Uganda 2016: Museveni Spends Big on Campaign Trail

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Voluntary Ugandan crime preventers stand next to a helicopter used by President Yoweri Museveni for moving between rallies in Kampala, February 18, 2013. Museveni is outspending his opponents on the campaign trail by a huge margin, according to a report. STRINGER/AFP/Getty Images

Ugandan President Yoweri Museveni spent almost 12 times more than his two closest opponents combined on his presidential campaign over the past two months, according to a report.

Ugandans go to the polls in presidential and parliamentary elections on February 18. Museveni and his National Resistance Movement have been in power for 30 years and have been accused of intimidating opposition activists in the run-up to the election.

The report, published on Thursday, records the minimum expenditure by parties and candidates during the election campaign. It is produced by the Alliance for Campaign Finance Monitoring (ACFIM), a Ugandan civil society coalition that includes anti-corruption watchdog Transparency International’s Uganda branch.

Across 16 Ugandan districts in November and December, Museveni spent in excess of 27 billion Ugandan shillings ($7.8 million). Amama Mbabazi, Museveni’s former prime minister and now an independent candidate running under the banner of Go Forward, spent 1.3 billion Ugandan shillings ($375,000), while veteran opposition candidate Kizza Besigye of the Forum for Democratic Change (FDC) spent 977 million Ugandan shillings ($282,000).

Museveni’s NRM was also way out in front in terms of total party expenditure. The report stated that the NRM spent 121 billion Ugandan shillings ($35 million) on the campaign trail between November and December—equivalent to 87.9 percent of campaign expenditure by all parties. Besigye’s FDC spent three billion Ugandan shillings ($865,000), while Mbabazi’s Go Forward spent 1.5 billion Ugandan shillings ($432,000).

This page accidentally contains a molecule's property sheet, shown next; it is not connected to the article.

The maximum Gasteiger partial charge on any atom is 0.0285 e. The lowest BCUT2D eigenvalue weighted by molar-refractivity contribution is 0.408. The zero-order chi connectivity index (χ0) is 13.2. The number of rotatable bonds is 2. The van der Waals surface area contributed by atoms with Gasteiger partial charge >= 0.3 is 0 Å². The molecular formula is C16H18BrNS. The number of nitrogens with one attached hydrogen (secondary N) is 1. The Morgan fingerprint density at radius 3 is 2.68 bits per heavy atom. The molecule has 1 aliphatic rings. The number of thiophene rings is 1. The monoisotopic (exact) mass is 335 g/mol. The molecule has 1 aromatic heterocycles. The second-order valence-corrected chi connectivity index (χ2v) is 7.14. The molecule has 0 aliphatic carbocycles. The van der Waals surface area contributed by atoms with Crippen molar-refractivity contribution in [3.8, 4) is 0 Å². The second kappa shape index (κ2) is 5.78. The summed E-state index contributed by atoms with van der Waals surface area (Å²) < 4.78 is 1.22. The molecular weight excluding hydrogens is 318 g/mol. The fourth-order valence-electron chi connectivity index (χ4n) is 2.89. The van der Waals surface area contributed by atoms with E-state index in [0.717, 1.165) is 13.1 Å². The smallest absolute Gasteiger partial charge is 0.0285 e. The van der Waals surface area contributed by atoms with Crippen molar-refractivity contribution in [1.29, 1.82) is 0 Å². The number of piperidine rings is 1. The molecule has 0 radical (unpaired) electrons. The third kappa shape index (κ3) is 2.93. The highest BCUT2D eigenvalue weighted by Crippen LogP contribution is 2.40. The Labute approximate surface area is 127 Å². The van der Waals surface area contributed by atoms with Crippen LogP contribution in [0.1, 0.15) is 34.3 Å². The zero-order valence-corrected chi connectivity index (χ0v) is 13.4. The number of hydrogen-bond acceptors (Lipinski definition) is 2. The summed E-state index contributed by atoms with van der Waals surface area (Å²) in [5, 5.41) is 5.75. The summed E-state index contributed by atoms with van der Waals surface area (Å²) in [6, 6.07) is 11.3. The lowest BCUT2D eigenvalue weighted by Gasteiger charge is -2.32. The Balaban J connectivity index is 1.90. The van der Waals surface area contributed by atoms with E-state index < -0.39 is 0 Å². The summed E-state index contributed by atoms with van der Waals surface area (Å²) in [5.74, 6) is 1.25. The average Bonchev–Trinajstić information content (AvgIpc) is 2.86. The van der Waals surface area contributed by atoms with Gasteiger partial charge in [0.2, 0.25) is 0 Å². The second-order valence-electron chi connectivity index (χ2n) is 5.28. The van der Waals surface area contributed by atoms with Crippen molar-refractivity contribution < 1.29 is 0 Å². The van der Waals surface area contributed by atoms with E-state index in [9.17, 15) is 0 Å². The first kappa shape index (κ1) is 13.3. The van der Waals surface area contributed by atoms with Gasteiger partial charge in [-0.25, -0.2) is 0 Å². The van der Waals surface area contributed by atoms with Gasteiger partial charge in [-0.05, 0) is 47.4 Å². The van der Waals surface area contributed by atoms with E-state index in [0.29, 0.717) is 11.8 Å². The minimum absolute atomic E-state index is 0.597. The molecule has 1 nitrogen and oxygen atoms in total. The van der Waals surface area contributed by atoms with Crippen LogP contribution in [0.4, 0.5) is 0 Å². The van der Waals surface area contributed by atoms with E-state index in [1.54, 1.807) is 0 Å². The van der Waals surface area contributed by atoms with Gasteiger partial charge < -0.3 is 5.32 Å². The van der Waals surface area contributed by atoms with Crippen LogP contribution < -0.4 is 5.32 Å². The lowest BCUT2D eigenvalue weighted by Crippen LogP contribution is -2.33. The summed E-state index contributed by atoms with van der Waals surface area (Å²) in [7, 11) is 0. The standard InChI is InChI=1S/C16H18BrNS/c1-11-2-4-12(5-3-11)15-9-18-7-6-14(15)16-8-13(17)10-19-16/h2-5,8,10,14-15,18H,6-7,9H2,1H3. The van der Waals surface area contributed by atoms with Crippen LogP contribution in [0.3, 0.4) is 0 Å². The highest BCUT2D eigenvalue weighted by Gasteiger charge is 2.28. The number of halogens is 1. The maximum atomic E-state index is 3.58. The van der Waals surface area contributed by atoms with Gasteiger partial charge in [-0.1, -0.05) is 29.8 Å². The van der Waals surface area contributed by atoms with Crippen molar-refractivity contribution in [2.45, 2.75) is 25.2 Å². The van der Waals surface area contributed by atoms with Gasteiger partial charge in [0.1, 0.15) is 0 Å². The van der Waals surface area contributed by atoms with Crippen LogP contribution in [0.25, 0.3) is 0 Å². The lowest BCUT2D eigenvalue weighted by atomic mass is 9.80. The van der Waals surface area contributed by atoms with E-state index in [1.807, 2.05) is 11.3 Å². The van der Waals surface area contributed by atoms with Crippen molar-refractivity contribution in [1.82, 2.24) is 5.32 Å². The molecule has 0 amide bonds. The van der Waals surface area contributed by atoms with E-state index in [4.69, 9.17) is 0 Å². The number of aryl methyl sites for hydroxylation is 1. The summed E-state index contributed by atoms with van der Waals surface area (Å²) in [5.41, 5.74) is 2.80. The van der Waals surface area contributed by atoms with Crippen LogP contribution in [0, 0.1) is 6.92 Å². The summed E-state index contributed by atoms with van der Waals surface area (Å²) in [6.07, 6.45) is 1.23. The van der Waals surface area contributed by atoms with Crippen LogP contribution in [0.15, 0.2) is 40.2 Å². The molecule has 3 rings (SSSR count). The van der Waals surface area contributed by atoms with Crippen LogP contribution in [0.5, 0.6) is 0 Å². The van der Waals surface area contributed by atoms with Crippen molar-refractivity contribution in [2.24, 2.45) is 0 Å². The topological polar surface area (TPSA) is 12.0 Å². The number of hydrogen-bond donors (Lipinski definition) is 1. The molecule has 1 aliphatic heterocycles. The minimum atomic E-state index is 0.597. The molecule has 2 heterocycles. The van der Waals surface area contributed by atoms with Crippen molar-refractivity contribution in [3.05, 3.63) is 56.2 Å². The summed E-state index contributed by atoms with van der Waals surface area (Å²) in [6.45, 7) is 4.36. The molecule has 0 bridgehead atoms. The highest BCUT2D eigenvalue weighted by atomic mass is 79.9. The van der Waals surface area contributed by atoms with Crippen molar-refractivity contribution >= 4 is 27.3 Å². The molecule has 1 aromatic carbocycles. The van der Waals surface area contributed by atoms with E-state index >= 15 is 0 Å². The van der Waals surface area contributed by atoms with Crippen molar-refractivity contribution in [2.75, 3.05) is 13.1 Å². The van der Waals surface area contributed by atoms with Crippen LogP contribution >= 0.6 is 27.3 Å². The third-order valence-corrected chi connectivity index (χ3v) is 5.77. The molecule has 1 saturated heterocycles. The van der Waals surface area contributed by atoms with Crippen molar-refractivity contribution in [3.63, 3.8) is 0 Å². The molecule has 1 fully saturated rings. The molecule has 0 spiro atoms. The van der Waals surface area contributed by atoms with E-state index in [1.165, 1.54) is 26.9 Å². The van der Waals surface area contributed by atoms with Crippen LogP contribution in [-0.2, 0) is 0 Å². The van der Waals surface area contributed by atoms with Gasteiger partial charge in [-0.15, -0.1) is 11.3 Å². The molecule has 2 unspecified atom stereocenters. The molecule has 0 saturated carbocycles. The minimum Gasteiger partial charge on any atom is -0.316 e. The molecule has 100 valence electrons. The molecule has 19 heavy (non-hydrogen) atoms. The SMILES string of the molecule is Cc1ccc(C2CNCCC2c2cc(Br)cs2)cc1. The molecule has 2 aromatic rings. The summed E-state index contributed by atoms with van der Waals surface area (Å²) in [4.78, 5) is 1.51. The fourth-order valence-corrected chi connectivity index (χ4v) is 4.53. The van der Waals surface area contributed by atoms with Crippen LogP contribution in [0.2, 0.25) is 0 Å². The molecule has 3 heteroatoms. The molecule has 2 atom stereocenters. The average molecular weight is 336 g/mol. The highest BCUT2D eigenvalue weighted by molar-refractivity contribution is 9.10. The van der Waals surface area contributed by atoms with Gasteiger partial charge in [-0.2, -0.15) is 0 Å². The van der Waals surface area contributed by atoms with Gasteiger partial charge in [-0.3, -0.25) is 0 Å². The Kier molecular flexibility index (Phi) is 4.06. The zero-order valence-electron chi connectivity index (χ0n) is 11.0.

“In a situation where you have one candidate that is in a league of his own in terms of campaign spending and the others are trailing far behind, you cannot even start thinking about fairness in any election,” Henry Muguzi, national coordinator of ACFIM, tells Newsweek, “We think this may undermine the integrity and also the fairness of the elections because the ground is clearly not level.”

Muguzi pointed to Museveni’s expenditure on media and journalists as an example of excess. According to the report, Museveni has a team of 20 local journalists following him on the campaign trail, each receiving a subsidy of 150,000 Ugandan shillings ($43) per day. Journalists following Mbabazi receive a minimum of 40,000 Ugandan shillings ($12) and those covering Besigye receive much less or nothing at all. The report did not specify how many journalists follow the two challengers on the campaign trail.

In November 2015, the Ugandan parliament controversially passed a motion to amend the Public Finance Management Bill, which allowed the government to secure loans from the central bank without parliamentary approval. According to Muguzi, the bill means that the NRM could well be raiding public finances to pay in part for their campaign expenditure.

Speaking to Ugandan newspaper Daily Monitor, Ofwono Opondo, a NRM spokesman, said that the party’s campaign was financed by money received from the electoral commission and support from volunteers. Opondo also justified the party’s expenditure based on the scale of their events. “No other party or organization has held activities such as NRM has done,” he said. Opondo was not immediately available to comment further on the report.

Museveni is expected to win February’s election, although recent opinion polls show he may be forced to sit through a second round of voting. A poll by Kampala-based Research World International found on Wednesday that Museveni received 51 percent support, ahead of Besigye on 32 percent and Mbabazi on 12 percent. In Uganda, a candidate is required to secure at least 50 percent of the vote in order to win a first-round election.